TALLAHASSEE, Fla. — The immediate future of Florida A&M University’s president is on the line Monday morning as the board of trustees considers whether to suspend him while authorities investigate the hazing death of a band member.
The meeting comes three days after the state medical examiner ruled that 26-year-old drum major Robert Champion’s Nov. 19 death was a homicide. Officials say he was beaten so severely that he bled internally and went into shock. He died within an hour.
School President James Ammons and other university leaders have been criticized for not doing enough to stop a culture of hazing within the university’s famed “Marching 100” band. Band director Julian White has been placed on temporary leave and the board publicly reprimanded Ammons.
Florida Gov. Rick Scott suggested to university leaders that Ammons be suspended but said he’d abide by the board’s decision.
Students have largely stood by both leaders. Students protested outside the governor’s mansion Thursday to show support for Ammons, and the president of the national alumni association at a news conference Sunday contested Scott’s involvement and recommend Ammons not be suspended.
“This is under investigation,” Tommy Mitchell said. “How do you make a determination before all the evidence is in?”
Scott said in a statement that he is not singling out FAMU and called on all universities in the state to examine their hazing and harassment policies. He said he was offering his opinion and counsel regarding Ammons.
“I merely suggested it would be wise for Dr. Ammons to step aside until these investigations are completed,” Scott said. “It is up to the FAMU Board of Trustees and Dr. Ammons to determine how to proceed. I have not and will not try to influence their decision. Like all other Floridians, I will abide by the decisions made.”
Champion died after falling unconscious on a bus outside an Orlando hotel after the school’s football team lost to rival Bethune-Cookman. Witnesses told emergency dispatchers he had been vomiting.
The medical examiner’s office in Orlando found that Champion had bruises to his chest, arms, shoulder and back and internal bleeding. No charges have been filed.
Champion’s death exposed years of hazing that has plagued the band and left several students injured. In 1998, Ivery Luckey, a clarinet player from Ocala, Fla., was hospitalized with kidney damage after being paddled as part of an initiation to become a member of a group known as “The Clones.” Three years later, band member Marcus Parker was also hospitalized with kidney damage after being paddled.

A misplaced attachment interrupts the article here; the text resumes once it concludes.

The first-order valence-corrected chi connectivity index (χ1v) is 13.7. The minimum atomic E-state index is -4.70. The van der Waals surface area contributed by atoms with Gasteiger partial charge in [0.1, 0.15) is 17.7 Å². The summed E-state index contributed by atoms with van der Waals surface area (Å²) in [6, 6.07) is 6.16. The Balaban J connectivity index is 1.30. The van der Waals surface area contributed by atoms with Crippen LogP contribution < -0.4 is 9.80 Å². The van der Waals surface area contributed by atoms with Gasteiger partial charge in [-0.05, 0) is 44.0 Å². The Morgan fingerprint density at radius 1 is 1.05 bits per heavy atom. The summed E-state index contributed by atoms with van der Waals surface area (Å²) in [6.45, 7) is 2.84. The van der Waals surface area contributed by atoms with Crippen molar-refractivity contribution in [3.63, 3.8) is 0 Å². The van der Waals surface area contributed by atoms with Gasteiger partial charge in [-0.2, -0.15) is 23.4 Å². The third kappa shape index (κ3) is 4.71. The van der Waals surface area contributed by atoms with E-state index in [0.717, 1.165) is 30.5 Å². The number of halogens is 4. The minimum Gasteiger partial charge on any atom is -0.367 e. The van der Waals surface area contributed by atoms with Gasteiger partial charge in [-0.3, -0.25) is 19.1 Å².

Ammons, a FAMU alumni, became president in 2007 at a time when the university was under considerable distress. There had been four presidents within the previous six years and an audit in 2007 uncovered 35 findings, including $4.5 million in unaccounted sports tickets and lost equipment. The university was placed under probation by the Southern Association of Colleges and Schools.
Under Ammons’ leadership, the university’s accreditation was restored and its finances improved. An audit done two years later found the university still needed to do a better job of paying bills on time and keeping a closer eye on employee use of state-owned cell phones, but those problems paled in comparison to the previous report.
“He brought us through that,” Mitchell said. “There’s no reason for us to believe he can’t bring us through this.”
But hazing continued to be a problem. White has provided letters of suspension issued to dozens of band members for hazing, including many of which Ammons was reportedly provided a copy.
Less than two weeks before Champion’s death, band member Bria Hunter was hospitalized with a broken leg and blood clots in what authorities say was another act of hazing. Three band members have been charged in the beating.
And two days before Champion died, White sent a letter to alumni, urging them not to “return and perpetuate the myth of various sectional names.”
“You should not return and look down on people who follow university regulations by not participating in sub-organizations,” White wrote, urging alumni to help him eliminate “all vestiges of hazing” in the band.
Ammons suspended the band after Champion’s death, dismissed White and expelled four students in connection with the hazing. White was later placed on temporary leave and the students were allowed to attend class after state authorities urged the university not to take disciplinary action before the investigation was complete.
The Southern Association of Colleges and Schools Commission on Colleges has warned Scott’s push to suspend Ammons could affect the school’s accreditation because of “undue influence” on the board from outside.